Now that the LGPS funds have finalised their initial plans for pooling assets, the next step is to decide what structures the pools will use. Two experts discuss the options.
Two structural options
PwC director Mark Packham
Two pooling structures feature in the initial proposals recently made by the investment pools. Both structures collectivise decision-making on appointing and removing investment managers, and both allow the participating Local Government Pension Scheme (LGPS) funds to retain high level asset allocation choice, so pension committees can focus on addressing deficits and stabilising contribution requirements.
First, the Authorised Collective Scheme (ACS). This is the UK's brand of choice for collective investment vehicles. ACSs are regulated by the Financial Conduct Authority, as are their operators.
The key to an ACS is tax transparency. While some countries apply different withholding tax rates on payments to an ACS, compared to a payment direct to a pension fund, in the vast majority of territories the pension funds, rather than the ACS, are seen as the beneficial owner. This means the funds can still access the favourable withholding tax rates they are entitled to in many of the double tax treaties the UK has negotiated with foreign territories.
Transfers of assets into ACSs give rise to costs of transition to be managed. While no UK stamp duty should be applied to the transfer of UK securities into an ACS, a number of non-UK territories are likely to apply a transfer tax. In addition there are transactional costs to consider.
As fully regulated vehicles, ACSs can provide services to third parties. They take time and resource to build, but should then run effectively for most types of listed asset though not for investments of limited duration, or as a home for life funds, often used for passive investments.
An ACS can also be bought off the shelf from a third-party operator. This gives speed but reduces control, so the choice must be evaluated fully.
Next is the Collective Asset Pool (CAP) which is a simpler and unregulated structure. In a CAP, the participating LGPS funds delegate substantial investment powers to a central operations group, which may be a shared service or a company. The operations group appoints and removes investment managers.
With a CAP, the offering to the pension committees is clear: choice between asset classes, so funding strategies can be set, but with the operations group choosing the actual managers.
Tax arrangements are unchanged. A CAP does not include a new fund vehicle. It does not have the same cost associated with transferring of assets but also no reductions in withholding taxes.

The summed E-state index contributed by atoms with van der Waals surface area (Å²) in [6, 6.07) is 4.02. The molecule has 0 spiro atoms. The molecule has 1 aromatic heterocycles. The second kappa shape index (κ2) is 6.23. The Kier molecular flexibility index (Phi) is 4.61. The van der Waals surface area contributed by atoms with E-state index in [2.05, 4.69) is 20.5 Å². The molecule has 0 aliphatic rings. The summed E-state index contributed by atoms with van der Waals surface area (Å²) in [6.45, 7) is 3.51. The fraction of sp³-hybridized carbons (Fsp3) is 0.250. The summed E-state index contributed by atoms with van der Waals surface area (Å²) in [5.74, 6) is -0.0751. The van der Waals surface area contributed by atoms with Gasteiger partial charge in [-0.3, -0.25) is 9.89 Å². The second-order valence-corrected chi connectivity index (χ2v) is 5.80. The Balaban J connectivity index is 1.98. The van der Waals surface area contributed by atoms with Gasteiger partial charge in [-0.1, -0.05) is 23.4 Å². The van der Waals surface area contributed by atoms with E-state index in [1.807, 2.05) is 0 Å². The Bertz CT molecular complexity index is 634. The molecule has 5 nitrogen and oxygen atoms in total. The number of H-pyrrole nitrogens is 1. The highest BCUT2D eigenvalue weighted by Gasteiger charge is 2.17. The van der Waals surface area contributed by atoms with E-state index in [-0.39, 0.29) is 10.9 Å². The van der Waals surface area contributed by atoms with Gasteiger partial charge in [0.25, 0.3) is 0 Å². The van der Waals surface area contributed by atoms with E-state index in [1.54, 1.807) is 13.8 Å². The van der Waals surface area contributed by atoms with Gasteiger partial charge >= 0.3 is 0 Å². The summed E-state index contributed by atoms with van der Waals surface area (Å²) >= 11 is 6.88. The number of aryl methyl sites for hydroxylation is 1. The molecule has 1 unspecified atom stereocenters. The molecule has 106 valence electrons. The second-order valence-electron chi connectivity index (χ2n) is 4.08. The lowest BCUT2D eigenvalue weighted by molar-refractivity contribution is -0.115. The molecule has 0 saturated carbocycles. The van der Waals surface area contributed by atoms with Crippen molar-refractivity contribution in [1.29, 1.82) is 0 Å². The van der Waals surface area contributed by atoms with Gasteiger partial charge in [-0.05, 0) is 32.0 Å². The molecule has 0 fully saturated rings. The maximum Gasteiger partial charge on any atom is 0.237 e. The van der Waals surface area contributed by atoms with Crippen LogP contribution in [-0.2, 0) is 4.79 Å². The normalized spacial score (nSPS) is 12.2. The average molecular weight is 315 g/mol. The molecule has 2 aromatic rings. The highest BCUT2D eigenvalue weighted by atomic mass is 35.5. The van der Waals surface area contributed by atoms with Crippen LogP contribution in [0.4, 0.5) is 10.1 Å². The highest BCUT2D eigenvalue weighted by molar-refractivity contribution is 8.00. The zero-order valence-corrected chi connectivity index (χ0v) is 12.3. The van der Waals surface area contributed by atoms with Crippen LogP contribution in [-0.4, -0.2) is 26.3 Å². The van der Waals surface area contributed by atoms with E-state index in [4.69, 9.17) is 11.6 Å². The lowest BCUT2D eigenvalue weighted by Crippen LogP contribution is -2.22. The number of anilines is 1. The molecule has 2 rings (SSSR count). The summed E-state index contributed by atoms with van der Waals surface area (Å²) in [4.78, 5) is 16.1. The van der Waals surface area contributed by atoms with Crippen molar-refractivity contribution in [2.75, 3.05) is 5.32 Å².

Regulation of a CAP is variable. Clearly, comparable processes and risk controls are necessary. These have to be worked through, particularly for internal teams managing investments. If there are external investors, regulation is required.
Whatever the choice of operational structure or fund vehicle - and investment pools may need more than one fund type - robust governance will be key.
Life company pooling
Mobius Life managing director Chris Trebilcock
The Chancellor wants pooling to "significantly reduce costs" while "maintaining overall investment performance" and to see schemes invest more in infrastructure.
Balanced against this is trustees' duty to act in the best interests of members. In practice, this means having the flexibility to deliver an investment strategy which protects the scheme's long term funding position.
So why is it that many advisers seem to be proposing the ACS as the solution and not the structure where significant pension assets are already managed? ACSs will struggle to meet the required flexibility criteria of schemes, yet we have a well-proven alternative in the life company structure that is already being used as a pooling vehicle by schemes. Life companies offer comparable costs, greater investment flexibility, faster implementation and a simpler structure.
Billions of pension assets are held in life companies. The structure is well understood, regulation rock-solid and set-up costs, when using an established life company, are minimal. Life companies also allow schemes to benefit from pooling, while retaining the flexibility to adapt their investment strategy to meet scheme-specific needs.
Proponents of the ACS could argue it offers a marginally more beneficial withholding tax treatment. They will also point to ownership of the assets - claiming that passing the assets to a life company exposes schemes to proprietary risk. In reality ACSs are exposed to similar risks. Schemes are ‘tenants in common' in an ACS, so if one asset class fails, all the members share the losses.
Establishing an ACS costs a huge amount of time and investment in comparison to using an established life company. Investment management is slow and unresponsive. Introducing a new strategy requires regulatory approval and the ACS is inflexible when moving assets.
Of course, schemes must undertake extensive due diligence when selecting a life company. Some, but not all, are exposed to investment risk. A number of life platforms will be keen to direct assets into in-house funds. But these companies are not the only options. Independent life platforms that take no investment risk exist, with billions under administration for some of the UK's top schemes.
Right now, life companies meet all of the Chancellor's expectations and provide services to millions of members, including local authorities. They offer a simple, low-cost and flexible solution for pooling. It is hard to see how establishing an ACS, with its inflexibility and governance burden offers a better solution.
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